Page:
“I want the documentation to tell me what to do when I don’t know what I want to do.”
– LiveCycle Customer Quote
As technical writers, we deal in information. In essence, we create and publish meaningful information about how to use software products and features for you, our customers. Or at least we like to think we create meaningful information. Every now and then we get the feedback from customers that the documentation we produce is not adequate. Often, we don’t get anything more specific than that, but sometimes, if we are lucky, we’ll get a specific complaint like: add more examples.
We think that part of the problem is that we don’t get very much direct customer feedback. We know you’re out there — somebody is buying our products after all — but how can we help you do what you do better, faster, etc?
Let’s go back a step. Maybe the problem really stems from the fact that we don’t really know when you go looking for information. Do you just fiddle with the product and, if you can’t figure something out, then you go look for answers in the help? Do you just Google and see what comes up, intentionally ignoring anything that sounds like product documentation? Or do you like to sit down and read software manuals cover to cover, like you would a Jane Austen novel, or a Stephen King? Not Tolstoy though; you can read Tolstoy, but you can’t read Tolstoy.We think that you don’t read software manuals for fun. Unlike a novel or motion picture, we think you probably aren’t interested in starting at the beginning and working your way through to the happily ever after. We think you want to access specific chunks of information quickly, and then get out quickly. Because we think this is how you operate, you slick customer you, we approach our work holistically, thinking about the big picture and how information will fit together so that we can create short, simple, directed topics to address your working style. But we don’t really know if it’s working. So I ask:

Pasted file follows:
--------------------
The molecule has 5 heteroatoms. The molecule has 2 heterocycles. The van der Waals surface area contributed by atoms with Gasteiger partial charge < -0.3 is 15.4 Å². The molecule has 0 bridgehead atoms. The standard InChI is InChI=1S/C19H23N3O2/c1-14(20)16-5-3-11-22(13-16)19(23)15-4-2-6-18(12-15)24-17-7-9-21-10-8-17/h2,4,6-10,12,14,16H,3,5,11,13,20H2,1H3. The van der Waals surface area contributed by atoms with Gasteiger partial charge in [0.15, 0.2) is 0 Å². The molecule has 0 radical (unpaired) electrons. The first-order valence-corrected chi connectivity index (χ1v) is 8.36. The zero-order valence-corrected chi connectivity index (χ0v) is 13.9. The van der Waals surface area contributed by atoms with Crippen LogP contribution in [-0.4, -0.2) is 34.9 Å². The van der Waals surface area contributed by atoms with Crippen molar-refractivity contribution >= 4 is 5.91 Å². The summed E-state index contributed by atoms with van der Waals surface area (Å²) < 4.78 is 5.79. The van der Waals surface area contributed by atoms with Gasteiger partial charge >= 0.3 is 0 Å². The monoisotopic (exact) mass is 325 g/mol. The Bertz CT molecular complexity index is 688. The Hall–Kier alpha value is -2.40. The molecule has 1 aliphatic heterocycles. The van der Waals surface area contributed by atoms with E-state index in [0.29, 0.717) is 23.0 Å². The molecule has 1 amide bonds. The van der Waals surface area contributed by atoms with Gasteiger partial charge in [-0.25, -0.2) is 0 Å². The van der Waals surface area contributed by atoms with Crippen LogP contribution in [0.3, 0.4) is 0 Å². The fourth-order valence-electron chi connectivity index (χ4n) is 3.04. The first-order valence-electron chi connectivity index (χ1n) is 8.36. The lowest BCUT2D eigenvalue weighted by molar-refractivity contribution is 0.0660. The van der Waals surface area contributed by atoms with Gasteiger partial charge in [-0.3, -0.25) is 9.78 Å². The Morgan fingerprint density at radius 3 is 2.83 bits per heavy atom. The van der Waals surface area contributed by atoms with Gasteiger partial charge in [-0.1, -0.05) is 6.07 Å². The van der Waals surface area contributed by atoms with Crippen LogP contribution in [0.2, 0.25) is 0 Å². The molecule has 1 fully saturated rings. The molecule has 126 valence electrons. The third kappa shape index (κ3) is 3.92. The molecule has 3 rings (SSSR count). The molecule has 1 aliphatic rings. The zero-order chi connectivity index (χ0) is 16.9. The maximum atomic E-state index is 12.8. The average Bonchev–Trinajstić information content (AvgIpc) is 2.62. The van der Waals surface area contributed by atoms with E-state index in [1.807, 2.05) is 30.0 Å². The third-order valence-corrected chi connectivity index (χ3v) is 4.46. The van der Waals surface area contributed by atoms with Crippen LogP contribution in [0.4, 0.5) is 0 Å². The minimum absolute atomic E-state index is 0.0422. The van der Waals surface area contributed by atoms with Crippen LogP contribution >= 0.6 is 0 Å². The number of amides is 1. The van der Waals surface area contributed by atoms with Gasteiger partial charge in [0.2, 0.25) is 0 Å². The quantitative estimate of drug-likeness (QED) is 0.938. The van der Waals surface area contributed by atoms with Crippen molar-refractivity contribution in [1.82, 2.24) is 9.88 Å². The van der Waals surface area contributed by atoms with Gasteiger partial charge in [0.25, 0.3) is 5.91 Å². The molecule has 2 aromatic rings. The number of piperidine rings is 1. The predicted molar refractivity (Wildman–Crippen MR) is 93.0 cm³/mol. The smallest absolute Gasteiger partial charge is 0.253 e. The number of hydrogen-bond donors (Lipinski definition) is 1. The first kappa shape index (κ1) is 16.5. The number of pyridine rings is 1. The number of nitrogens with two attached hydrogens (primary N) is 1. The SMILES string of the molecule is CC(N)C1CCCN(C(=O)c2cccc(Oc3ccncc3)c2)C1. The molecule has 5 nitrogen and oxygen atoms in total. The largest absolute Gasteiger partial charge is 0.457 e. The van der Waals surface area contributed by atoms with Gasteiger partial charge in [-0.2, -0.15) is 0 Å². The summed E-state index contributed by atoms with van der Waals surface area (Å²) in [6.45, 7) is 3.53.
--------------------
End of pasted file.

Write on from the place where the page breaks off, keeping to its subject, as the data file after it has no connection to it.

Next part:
- When do you reach for the Help?
- How do you access the Help: online, in-product, a friend who knows everything about computers, … ?
- What has your Help experience been like? Did you ever have a good experience? If so, what made it so good? If you’ve had some bad ones, what made them so bad?
We’re looking for feedback, but don’t think you have to write a novel. Any bits and pieces you are willing to share would really help us out. Comment directly to this blog post and share your opinions. We really do want to know.– Your Friendly Neighborhood Technical Writers